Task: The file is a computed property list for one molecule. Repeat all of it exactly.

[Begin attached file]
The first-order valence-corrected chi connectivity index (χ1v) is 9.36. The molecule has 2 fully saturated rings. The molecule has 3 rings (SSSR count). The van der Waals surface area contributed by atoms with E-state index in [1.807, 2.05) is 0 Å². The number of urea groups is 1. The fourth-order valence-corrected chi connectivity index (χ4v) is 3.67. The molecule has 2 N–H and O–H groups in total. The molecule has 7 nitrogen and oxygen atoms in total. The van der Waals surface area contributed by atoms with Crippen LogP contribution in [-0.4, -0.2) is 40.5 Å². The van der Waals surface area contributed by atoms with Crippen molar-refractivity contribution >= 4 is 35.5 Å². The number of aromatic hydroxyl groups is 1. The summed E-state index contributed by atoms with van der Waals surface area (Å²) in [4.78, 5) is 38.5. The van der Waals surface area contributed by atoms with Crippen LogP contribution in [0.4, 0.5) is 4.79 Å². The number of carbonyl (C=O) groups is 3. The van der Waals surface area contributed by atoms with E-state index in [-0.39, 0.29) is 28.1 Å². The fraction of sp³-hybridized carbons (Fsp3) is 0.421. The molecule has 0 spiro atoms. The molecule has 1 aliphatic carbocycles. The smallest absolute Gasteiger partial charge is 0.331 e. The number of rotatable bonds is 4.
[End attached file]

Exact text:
The first-order valence-corrected chi connectivity index (χ1v) is 9.36. The molecule has 2 fully saturated rings. The molecule has 3 rings (SSSR count). The van der Waals surface area contributed by atoms with E-state index in [1.807, 2.05) is 0 Å². The number of urea groups is 1. The fourth-order valence-corrected chi connectivity index (χ4v) is 3.67. The molecule has 2 N–H and O–H groups in total. The molecule has 7 nitrogen and oxygen atoms in total. The van der Waals surface area contributed by atoms with Crippen LogP contribution in [-0.4, -0.2) is 40.5 Å². The van der Waals surface area contributed by atoms with Crippen molar-refractivity contribution >= 4 is 35.5 Å². The number of aromatic hydroxyl groups is 1. The summed E-state index contributed by atoms with van der Waals surface area (Å²) in [4.78, 5) is 38.5. The van der Waals surface area contributed by atoms with Crippen LogP contribution in [0.4, 0.5) is 4.79 Å². The number of carbonyl (C=O) groups is 3. The van der Waals surface area contributed by atoms with E-state index in [-0.39, 0.29) is 28.1 Å². The fraction of sp³-hybridized carbons (Fsp3) is 0.421. The molecule has 0 spiro atoms. The molecule has 1 aliphatic carbocycles. The smallest absolute Gasteiger partial charge is 0.331 e. The number of rotatable bonds is 4.